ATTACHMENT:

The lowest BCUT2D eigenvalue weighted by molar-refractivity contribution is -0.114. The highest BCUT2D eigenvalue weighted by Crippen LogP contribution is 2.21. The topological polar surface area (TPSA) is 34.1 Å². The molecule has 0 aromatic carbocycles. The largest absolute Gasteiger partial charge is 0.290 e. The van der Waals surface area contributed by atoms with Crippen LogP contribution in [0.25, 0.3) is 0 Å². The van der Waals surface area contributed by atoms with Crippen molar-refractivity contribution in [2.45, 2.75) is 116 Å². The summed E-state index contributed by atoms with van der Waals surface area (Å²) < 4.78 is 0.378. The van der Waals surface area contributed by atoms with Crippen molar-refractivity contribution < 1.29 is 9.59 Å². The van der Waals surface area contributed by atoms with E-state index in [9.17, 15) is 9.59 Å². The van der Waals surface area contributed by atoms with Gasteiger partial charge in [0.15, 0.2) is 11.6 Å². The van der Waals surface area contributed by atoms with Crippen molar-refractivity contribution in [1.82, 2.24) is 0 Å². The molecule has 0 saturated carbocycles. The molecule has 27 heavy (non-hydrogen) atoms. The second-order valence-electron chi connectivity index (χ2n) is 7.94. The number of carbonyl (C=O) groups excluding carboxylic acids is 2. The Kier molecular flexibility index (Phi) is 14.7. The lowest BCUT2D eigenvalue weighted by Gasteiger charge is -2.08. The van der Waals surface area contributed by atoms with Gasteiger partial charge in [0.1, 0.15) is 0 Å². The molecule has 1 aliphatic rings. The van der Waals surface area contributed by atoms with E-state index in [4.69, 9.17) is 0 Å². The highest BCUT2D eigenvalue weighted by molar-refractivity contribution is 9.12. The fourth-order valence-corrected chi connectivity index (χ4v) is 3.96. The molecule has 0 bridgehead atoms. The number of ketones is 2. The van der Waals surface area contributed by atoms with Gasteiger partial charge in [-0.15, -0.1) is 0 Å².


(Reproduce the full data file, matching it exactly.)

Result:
The lowest BCUT2D eigenvalue weighted by molar-refractivity contribution is -0.114. The highest BCUT2D eigenvalue weighted by Crippen LogP contribution is 2.21. The topological polar surface area (TPSA) is 34.1 Å². The molecule has 0 aromatic carbocycles. The largest absolute Gasteiger partial charge is 0.290 e. The van der Waals surface area contributed by atoms with Crippen LogP contribution in [0.25, 0.3) is 0 Å². The van der Waals surface area contributed by atoms with Crippen molar-refractivity contribution in [2.45, 2.75) is 116 Å². The summed E-state index contributed by atoms with van der Waals surface area (Å²) < 4.78 is 0.378. The van der Waals surface area contributed by atoms with Crippen molar-refractivity contribution < 1.29 is 9.59 Å². The van der Waals surface area contributed by atoms with E-state index in [9.17, 15) is 9.59 Å². The van der Waals surface area contributed by atoms with Gasteiger partial charge in [0.15, 0.2) is 11.6 Å². The van der Waals surface area contributed by atoms with Crippen molar-refractivity contribution in [1.82, 2.24) is 0 Å². The molecule has 0 saturated carbocycles. The molecule has 27 heavy (non-hydrogen) atoms. The second-order valence-electron chi connectivity index (χ2n) is 7.94. The number of carbonyl (C=O) groups excluding carboxylic acids is 2. The Kier molecular flexibility index (Phi) is 14.7. The lowest BCUT2D eigenvalue weighted by Gasteiger charge is -2.08. The van der Waals surface area contributed by atoms with Gasteiger partial charge in [0.1, 0.15) is 0 Å². The molecule has 1 aliphatic rings. The van der Waals surface area contributed by atoms with E-state index in [4.69, 9.17) is 0 Å². The highest BCUT2D eigenvalue weighted by molar-refractivity contribution is 9.12. The fourth-order valence-corrected chi connectivity index (χ4v) is 3.96. The molecule has 0 bridgehead atoms. The number of ketones is 2. The van der Waals surface area contributed by atoms with Gasteiger partial charge in [-0.15, -0.1) is 0 Å².